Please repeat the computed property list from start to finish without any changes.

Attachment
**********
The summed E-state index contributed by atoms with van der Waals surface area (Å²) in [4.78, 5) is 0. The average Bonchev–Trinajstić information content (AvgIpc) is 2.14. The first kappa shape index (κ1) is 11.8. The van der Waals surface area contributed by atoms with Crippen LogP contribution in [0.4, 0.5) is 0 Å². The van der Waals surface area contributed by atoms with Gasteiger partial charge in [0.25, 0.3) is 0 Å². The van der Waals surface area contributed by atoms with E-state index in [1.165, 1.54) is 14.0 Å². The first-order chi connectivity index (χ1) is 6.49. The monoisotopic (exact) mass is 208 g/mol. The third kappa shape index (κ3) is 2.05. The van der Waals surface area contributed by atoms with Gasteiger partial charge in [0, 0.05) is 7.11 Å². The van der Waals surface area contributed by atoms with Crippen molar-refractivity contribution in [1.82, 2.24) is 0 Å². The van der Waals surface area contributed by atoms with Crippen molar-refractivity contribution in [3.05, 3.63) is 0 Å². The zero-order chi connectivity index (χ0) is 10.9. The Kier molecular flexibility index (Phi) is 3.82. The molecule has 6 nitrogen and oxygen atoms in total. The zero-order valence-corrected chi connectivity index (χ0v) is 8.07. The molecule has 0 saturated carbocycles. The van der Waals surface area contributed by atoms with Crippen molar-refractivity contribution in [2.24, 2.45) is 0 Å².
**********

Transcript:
The summed E-state index contributed by atoms with van der Waals surface area (Å²) in [4.78, 5) is 0. The average Bonchev–Trinajstić information content (AvgIpc) is 2.14. The first kappa shape index (κ1) is 11.8. The van der Waals surface area contributed by atoms with Crippen LogP contribution in [0.4, 0.5) is 0 Å². The van der Waals surface area contributed by atoms with Gasteiger partial charge in [0.25, 0.3) is 0 Å². The van der Waals surface area contributed by atoms with E-state index in [1.165, 1.54) is 14.0 Å². The first-order chi connectivity index (χ1) is 6.49. The monoisotopic (exact) mass is 208 g/mol. The third kappa shape index (κ3) is 2.05. The van der Waals surface area contributed by atoms with Gasteiger partial charge in [0, 0.05) is 7.11 Å². The van der Waals surface area contributed by atoms with Crippen molar-refractivity contribution in [1.82, 2.24) is 0 Å². The van der Waals surface area contributed by atoms with Crippen molar-refractivity contribution in [3.05, 3.63) is 0 Å². The zero-order chi connectivity index (χ0) is 10.9. The Kier molecular flexibility index (Phi) is 3.82. The molecule has 6 nitrogen and oxygen atoms in total. The zero-order valence-corrected chi connectivity index (χ0v) is 8.07. The molecule has 0 saturated carbocycles. The van der Waals surface area contributed by atoms with Crippen molar-refractivity contribution in [2.24, 2.45) is 0 Å².